December 8, 2011

5 ways to rebound from holiday overspending

Don't let the holidays wreak havoc on your finances

By Terrence Daryl Shulman

Even in recovery, the first of the year can come with a hangover. Many of us spend beyond our means, especially during the holidays, and that financial misstep always ends with the same result: a bad taste in our mouths and a fresh layer of debt to pay down.
According to Consumer Reports National Research Center, despite the recession, in 2009 shoppers cracked open their wallets during the holiday season and gave retailers a much-needed sales boost. The average holiday shopper planned to spend $699 on gifts but ended up shelling out $811—nearly 20 percent more than intended. Further, half of shoppers pulled out plastic to buy some or all of their gifts, spending an average of $896—nearly 30 percent more than intended.
Holiday overspending can create a hangover of debt felt long after the gifts are put away and decorations packed. Compulsive buying is a disorder affecting nearly 18 million people, according to a 2006 Stanford University study, and impacts men and women equally. Those recovering from other addictions, such as alcohol or drugs, are particularly susceptible to compulsive shopping during the holidays.
Most addictions tend to escalate during this time, when stress is high, family tension is predominant, travel is often required, routines are often disrupted and triggers—holiday parties that often include libations and peer pressure—are prevalent. Too, during the holidays we may feel added pressure to shop for others and ourselves to fill a void or make up for the many ways in which we feel deeply inadequate.


Here are five ways to remedy a holiday spending hangover:

  • First, keep in mind that you are not alone.
  • Second, take an honest assessment of the damage and talk to a trusted family member, friend or debt counselor about your concern (we’re only as sick as our secrets).
  • Third, if you are able, return any gifts you have bought or received for a refund or, at least, a store credit to be used at a better time.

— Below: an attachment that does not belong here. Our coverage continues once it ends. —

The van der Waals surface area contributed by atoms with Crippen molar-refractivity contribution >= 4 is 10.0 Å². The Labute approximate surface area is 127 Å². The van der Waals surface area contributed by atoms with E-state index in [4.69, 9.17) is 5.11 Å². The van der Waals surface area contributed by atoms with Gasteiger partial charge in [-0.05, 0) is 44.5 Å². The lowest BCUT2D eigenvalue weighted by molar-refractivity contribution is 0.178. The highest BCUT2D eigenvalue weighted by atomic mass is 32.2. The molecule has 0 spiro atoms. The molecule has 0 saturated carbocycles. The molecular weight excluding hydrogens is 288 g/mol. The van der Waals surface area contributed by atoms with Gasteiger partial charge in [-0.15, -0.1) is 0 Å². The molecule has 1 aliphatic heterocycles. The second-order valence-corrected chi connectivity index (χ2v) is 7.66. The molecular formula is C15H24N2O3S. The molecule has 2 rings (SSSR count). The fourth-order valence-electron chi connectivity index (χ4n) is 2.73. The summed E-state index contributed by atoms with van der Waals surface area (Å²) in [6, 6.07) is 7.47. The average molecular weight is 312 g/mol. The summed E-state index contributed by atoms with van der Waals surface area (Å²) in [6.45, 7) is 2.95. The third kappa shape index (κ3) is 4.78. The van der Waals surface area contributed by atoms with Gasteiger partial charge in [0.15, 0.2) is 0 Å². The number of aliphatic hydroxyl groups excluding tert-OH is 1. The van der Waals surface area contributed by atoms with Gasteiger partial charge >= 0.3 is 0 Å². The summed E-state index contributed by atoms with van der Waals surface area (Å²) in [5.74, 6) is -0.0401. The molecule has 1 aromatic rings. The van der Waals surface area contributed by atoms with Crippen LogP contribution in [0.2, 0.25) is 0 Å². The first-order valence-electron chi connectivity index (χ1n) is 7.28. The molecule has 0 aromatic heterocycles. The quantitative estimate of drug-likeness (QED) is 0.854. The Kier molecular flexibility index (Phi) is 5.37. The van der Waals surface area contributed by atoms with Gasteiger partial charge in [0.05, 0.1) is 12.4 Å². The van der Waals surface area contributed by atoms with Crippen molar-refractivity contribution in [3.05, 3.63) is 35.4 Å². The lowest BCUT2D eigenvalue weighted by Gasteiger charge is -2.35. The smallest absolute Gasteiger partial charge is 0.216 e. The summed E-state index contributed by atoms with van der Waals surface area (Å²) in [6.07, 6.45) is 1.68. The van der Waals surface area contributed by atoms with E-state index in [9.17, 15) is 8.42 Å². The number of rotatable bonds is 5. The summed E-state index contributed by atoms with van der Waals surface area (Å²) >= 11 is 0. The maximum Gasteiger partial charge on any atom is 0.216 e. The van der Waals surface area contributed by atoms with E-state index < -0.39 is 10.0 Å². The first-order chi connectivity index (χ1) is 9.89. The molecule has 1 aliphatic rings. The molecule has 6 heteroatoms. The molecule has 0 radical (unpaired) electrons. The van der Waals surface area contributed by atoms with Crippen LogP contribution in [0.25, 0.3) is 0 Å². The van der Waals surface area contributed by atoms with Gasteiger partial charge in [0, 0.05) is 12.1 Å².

• Fourth, immediately figure out a debt repayment plan, develop a budget for the coming months and stick to it.
  • Fifth, don’t be too proud to ask for help emotionally or financially if you’re so tapped out you’re having trouble making ends meet. Although nobody should enable an overspender, you might find support if you are serious about owning up and breaking the cycle. This includes calling the credit card companies to negotiate a more favorable debt repayment plan, making serious changes to your habits and maybe selling things or dipping into savings.
No matter if your overspending is seasonal or a year-round problem, it’s important to find out what is driving the behavior. Some shop for image, some to people-please or gain love or approval, some to fill a void and some because of pure habit or ritual. Meeting with a counselor, reading books, attending support groups (such as Debtors Anonymous), praying, meditating and doing some real soul-searching are necessary to get to the root of the problem. The important thing is to address the problem as soon as possible. The gift of breaking the shopping and spending addiction pays dividends not only financially but also emotionally and spiritually.

Avoid the Headache>

  • Pay off last year’s debt before shopping for the next holiday season.
  • Make a list of what you will buy and how much you will spend on each item before you hit the stores or the internet.
  • Set price limits with friends and family members.
  • Create a holiday savings plan through an employer or on your own.
  • Make your own gifts.
  • Donate your time to a charity that’s meaningful to you.
  • Keep an eye out for sales, free shipping offers, free gift wrapping and coupons.
  • Pay with cash or check or debit card (or lowest interest credit card as last resort).
Terrence Daryl Shulman is the Founder/Director of The Shulman Center for Compulsive Theft & Spending in Detroit. He specializes in counseling compulsive shoppers and shoplifters. Shulman has authored three recovery books, the most recent, Bought Out and $pent! Recovery from Compulsive $hopping and $pending, is available in bookstores or online. Shulman presents at conferences across the U.S. and has appeared on Oprah, among other national broadcasts.

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